What is ‘Ability-To-Pay Taxation’
Ability-to-pay taxation is a progressive taxation principle that maintains that taxes should be levied according a taxpayer’s ability to pay. This progressive taxation approach places an increased tax burden on individuals, partnerships, companies, corporations, trusts and certain estates with higher incomes. The theory is that individuals who earn more money can afford to pay more in taxes.
Explaining ‘Ability-To-Pay Taxation’
Ability-to-pay taxation requires higher-earning individuals to pay a greater percentage of their income towards taxes, compared to individuals with lower incomes. The tax rate increases as a percentage along with income. For example, as of 2016, in the United States, taxable income up to $9,275 incurs a 10% income tax, while earnings over $415,050 face a 39.6% income tax rate. Earnings between those amounts face tax rates as set by income brackets.
Advantages of Ability-to-Pay Taxation
Advocates of ability-to-pay taxation argue that it allows the people with the most resources the chance to pool together to fund services all people and businesses rely on, either indirectly or directly, such as snow removal, schools, scientific research, police and libraries. Additionally, using ability-to-pay taxation has the potential to increase a government’s revenues. Arguably, if a government uses a flat tax instead of the ability-to-pay taxation, it has to use relatively low tax rates to accommodate the low-wage earners. If it applies those same rates to everyone, it loses revenue compared to taxing higher wage earners at a higher rate. Additionally, as low-wage earners are more likely to spend all of their money, allowing them to keep a larger percentage of it helps to stimulate the economy.
Disadvantages of Ability-to-Pay Taxation
Critics of ability-to-pay taxation state that progressive tax systems reduce the incentive to earn more money and penalize those whose hard work and ingenuity have helped them earn higher incomes. These critics claim ability-to-pay taxation is not fair for wealthy individuals.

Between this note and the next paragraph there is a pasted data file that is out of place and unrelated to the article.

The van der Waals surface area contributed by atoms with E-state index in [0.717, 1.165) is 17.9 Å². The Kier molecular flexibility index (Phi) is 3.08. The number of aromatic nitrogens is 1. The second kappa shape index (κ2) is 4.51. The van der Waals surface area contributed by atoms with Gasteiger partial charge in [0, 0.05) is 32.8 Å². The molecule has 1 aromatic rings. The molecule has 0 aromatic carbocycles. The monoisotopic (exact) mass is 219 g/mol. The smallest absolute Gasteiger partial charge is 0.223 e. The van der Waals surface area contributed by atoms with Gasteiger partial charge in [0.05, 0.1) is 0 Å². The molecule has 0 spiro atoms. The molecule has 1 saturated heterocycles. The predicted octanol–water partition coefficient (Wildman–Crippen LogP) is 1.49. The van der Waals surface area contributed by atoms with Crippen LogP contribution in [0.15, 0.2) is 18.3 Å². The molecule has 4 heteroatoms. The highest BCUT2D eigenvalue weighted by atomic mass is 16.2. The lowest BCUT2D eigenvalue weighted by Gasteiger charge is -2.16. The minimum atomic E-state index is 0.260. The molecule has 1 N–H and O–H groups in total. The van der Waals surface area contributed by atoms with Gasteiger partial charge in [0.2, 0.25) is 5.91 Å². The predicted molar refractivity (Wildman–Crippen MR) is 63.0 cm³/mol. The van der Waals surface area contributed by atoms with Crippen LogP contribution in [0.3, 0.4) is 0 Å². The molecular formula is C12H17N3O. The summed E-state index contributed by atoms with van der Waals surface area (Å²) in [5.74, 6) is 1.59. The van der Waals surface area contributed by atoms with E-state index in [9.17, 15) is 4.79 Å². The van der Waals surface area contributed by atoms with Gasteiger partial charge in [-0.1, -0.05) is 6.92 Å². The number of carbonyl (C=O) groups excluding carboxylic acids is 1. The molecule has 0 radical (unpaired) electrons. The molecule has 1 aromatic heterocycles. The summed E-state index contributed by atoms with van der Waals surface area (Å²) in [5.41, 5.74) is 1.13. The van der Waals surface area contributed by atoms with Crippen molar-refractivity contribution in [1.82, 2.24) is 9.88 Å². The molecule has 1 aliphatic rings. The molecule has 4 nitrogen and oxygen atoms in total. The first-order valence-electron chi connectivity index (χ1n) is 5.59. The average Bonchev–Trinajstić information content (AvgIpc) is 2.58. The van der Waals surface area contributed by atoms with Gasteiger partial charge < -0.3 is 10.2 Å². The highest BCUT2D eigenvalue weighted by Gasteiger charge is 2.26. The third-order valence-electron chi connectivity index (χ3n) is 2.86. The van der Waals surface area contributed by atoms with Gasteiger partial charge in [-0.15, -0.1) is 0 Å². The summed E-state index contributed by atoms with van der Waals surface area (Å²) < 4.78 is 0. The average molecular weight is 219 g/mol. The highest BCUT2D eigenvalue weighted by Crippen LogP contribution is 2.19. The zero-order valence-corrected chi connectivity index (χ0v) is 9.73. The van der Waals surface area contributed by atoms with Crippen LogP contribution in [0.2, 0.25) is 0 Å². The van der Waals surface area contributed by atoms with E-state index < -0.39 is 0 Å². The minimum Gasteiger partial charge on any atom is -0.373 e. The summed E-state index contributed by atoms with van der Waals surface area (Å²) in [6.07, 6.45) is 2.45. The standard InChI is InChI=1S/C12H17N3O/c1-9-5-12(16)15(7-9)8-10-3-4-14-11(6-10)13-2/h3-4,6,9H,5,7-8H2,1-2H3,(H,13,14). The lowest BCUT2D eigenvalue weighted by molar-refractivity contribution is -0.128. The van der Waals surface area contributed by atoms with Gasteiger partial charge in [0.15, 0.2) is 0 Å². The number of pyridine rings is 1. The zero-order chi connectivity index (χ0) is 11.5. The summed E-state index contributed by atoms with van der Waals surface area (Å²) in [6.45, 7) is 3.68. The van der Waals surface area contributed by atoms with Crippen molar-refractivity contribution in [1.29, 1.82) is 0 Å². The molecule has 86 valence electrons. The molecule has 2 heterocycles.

Difference Between Ability-to-Pay Taxation and Benefit-Received Taxation
Rather than basing taxes on what an individual can afford to pay, benefit-received taxation levies taxes on the people who receive the benefits of the tax. For example, the government earmarks taxes collected from gasoline sales for roads. Essentially, when drivers pay tax on gasoline, they receive the benefit of well-maintained roads. Conversely, people who don’t drive also don’t have to buy gas, so they don’t end up paying that tax.
How the Internal Revenue Service Determines Ability to Pay
The phrase “ability to pay” refers to a taxation principle that supports progressive taxation systems. It does not necessarily ensure that an individual can afford his taxes, as affordability can be subjective. However, lawmakers work on modifying the tax code or revising deductions and credits to make taxes more affordable.
- A re-examination of the use of ability to pay taxes by local governments – www.sciencedirect.com [PDF]
- The ability-to-pay theory of taxation – www.jstor.org [PDF]
- The progressivity of health-care financing in Kenya – academic.oup.com [PDF]
- Fairness in international taxation: the ability-to-pay case for taxing worldwide income – heinonline.org [PDF]
- Is the ability to pay principle ethically bankrupt? – papers.ssrn.com [PDF]
- Designing and forecasting the differentiated carbon tax scheme based on the principle of ability to pay – www.worldscientific.com [PDF]
- From ability to pay to concepts of equal sacrifice – www.sciencedirect.com [PDF]